3 Tips to Help Ease into Life After the Pandemic

How would you describe the last year in one word?

As we start to transition away from our “normal”, it is natural for anxiety to arise. Offices and schools are starting to reopen; social events will be sneaking back on to our schedules—the boundaries we have set, and the safety nets cast over the last year are disappearing as the world gets back on track. With this comes relief, but for some more than others, easing back into the normalcies of everyday life will take some mental work.

Here are 3 tips to help you gently transition back into our new, old normal.

Accept You May Feel Uncomfortable

Our brains have been trained to be incredibly cautious this year. We have had to learn how to keep our distances from people and activities. But the routines in our pandemic lives, like wearing masks and social distancing, will soon be a thing of the past. This transition back to our normal lives might be uncomfortable. Help yourself move through these changes gently by taking baby steps and accepting that with change comes growth, and although growth is not always easy, the outcome is worth it.

Keep a calm mind, and limit anticipatory anxieties with meditation, journaling, slow active movements, relaxation—anything that makes you feel grounded, balanced, and in tune with yourself and your surroundings. If anxieties arise outside of your home, remember to focus on your senses. What do you smell? What do you see? What do you hear? What do you feel? This exercise can bring you back down from a heightened anxious state and reconnect you to the present. Remember: this adjustment will be temporary.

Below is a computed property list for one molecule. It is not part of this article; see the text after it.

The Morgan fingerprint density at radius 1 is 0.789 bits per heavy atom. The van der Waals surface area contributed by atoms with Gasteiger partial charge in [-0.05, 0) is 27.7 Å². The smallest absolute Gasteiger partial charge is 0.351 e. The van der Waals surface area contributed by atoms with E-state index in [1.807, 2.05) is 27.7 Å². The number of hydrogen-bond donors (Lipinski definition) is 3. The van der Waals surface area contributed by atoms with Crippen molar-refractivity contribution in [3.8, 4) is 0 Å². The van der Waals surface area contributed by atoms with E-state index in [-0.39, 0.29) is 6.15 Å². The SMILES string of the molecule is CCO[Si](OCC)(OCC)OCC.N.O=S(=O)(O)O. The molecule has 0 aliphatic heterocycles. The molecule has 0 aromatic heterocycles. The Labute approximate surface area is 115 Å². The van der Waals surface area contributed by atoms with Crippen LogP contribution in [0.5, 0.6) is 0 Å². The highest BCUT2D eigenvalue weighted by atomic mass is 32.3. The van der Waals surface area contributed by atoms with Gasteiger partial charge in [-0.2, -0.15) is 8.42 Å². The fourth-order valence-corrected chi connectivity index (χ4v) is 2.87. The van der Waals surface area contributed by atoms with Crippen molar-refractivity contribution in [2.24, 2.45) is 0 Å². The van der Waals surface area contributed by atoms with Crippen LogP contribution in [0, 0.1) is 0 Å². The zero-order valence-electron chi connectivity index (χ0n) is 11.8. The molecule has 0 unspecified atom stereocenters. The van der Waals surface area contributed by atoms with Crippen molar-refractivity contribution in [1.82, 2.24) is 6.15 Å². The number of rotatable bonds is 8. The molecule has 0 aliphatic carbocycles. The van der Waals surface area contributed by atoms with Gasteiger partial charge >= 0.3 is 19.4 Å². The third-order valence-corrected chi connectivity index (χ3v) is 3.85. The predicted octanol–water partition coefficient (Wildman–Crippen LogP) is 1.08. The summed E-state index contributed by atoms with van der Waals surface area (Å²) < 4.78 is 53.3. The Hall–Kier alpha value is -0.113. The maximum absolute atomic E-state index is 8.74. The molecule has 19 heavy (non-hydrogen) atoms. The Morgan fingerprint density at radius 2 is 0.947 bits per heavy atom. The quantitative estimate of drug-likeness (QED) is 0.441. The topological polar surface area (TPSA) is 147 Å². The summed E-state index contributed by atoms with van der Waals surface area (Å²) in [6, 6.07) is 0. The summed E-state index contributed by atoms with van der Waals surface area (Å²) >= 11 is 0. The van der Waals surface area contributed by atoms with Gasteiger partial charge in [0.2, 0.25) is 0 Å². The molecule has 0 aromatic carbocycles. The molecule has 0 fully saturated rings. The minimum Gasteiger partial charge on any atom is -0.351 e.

Connect with Nature

Retreating to nature this summer as the world gets back to normal is a wonderful way to decompress and relieve emotional pain. When our bodies are stressed, both our physical and emotional wellbeing is impacted. Feelings of sadness, anxiety, and lethargy can lead to elevated blood pressure, muscle tension, and a weaker immune system. Stepping out into nature can help reduce the production of stress hormones and boost positivity, psychological health, and vitality. This past year has been stressful on our minds, and nature is a great way to restore and refresh overactive thoughts. Try to replace screen time with outside time, whether you’re alone or with friends and family, we need connection with nature now more than ever right now.

Don’t Forget to Breathe

How many times a day do you focus on your breath? When we breathe short and shallow, our anxiety can spike. This leads to an increase in heart rate and overwhelming feelings. Most of the time, we don’t acknowledge our breathing or recognize how powerful it can be to ease anxiety and stress. Deep, rhythmic breathing increases the amount of oxygen to the brain and body, releasing a sense of calm. It’s also been proven to lower blood pressure, reduce heart rate, and provide relaxation.

As we enter life post-pandemic, focusing on our breathing will help us relax. The next time you feel exposed to stress, try this breathing exercise:

  • Sit in a comfortable position.
  • Close your eyes.
  • Relax your face muscles.
  • Remove the tongue from the roof of your mouth and relax your jaw.
  • Let all of the tension in your body melt away.
  • Take a slow, deep breath in until your diaphragm is filled, and blow the air out through your mouth.
  • Do this 10 times.
  • Open your eyes and repeat if needed.


To learn more, check out Breathing Your Way Into Mindfulness

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